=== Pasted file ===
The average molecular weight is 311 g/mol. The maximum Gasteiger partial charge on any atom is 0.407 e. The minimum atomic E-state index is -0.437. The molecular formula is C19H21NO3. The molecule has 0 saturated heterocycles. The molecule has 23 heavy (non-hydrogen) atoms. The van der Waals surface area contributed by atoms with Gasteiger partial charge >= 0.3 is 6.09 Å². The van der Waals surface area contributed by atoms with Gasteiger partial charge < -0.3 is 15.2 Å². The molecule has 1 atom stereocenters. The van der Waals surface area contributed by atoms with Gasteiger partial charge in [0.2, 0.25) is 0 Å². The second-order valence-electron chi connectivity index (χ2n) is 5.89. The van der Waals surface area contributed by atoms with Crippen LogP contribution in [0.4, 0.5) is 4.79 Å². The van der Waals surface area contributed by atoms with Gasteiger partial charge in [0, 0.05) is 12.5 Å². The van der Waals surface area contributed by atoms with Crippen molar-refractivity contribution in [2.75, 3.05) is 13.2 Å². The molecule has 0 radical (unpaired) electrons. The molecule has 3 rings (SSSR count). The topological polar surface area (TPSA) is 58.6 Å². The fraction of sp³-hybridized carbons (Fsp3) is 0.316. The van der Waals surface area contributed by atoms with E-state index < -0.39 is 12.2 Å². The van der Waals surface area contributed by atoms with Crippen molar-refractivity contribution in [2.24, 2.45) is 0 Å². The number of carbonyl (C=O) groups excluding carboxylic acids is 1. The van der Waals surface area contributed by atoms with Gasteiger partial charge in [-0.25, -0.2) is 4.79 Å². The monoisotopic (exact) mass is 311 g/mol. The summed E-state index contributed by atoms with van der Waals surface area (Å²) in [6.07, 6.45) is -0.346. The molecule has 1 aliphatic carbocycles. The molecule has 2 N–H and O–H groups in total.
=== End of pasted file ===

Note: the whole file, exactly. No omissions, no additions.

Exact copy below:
The average molecular weight is 311 g/mol. The maximum Gasteiger partial charge on any atom is 0.407 e. The minimum atomic E-state index is -0.437. The molecular formula is C19H21NO3. The molecule has 0 saturated heterocycles. The molecule has 23 heavy (non-hydrogen) atoms. The van der Waals surface area contributed by atoms with Gasteiger partial charge >= 0.3 is 6.09 Å². The van der Waals surface area contributed by atoms with Gasteiger partial charge < -0.3 is 15.2 Å². The molecule has 1 atom stereocenters. The van der Waals surface area contributed by atoms with Gasteiger partial charge in [0.2, 0.25) is 0 Å². The second-order valence-electron chi connectivity index (χ2n) is 5.89. The van der Waals surface area contributed by atoms with Crippen LogP contribution in [0.4, 0.5) is 4.79 Å². The van der Waals surface area contributed by atoms with Gasteiger partial charge in [0, 0.05) is 12.5 Å². The van der Waals surface area contributed by atoms with Crippen molar-refractivity contribution in [2.75, 3.05) is 13.2 Å². The molecule has 0 radical (unpaired) electrons. The molecule has 3 rings (SSSR count). The topological polar surface area (TPSA) is 58.6 Å². The fraction of sp³-hybridized carbons (Fsp3) is 0.316. The van der Waals surface area contributed by atoms with E-state index < -0.39 is 12.2 Å². The van der Waals surface area contributed by atoms with Crippen molar-refractivity contribution in [2.24, 2.45) is 0 Å². The number of carbonyl (C=O) groups excluding carboxylic acids is 1. The van der Waals surface area contributed by atoms with Gasteiger partial charge in [-0.25, -0.2) is 4.79 Å². The monoisotopic (exact) mass is 311 g/mol. The summed E-state index contributed by atoms with van der Waals surface area (Å²) in [6.07, 6.45) is -0.346. The molecule has 1 aliphatic carbocycles. The molecule has 2 N–H and O–H groups in total.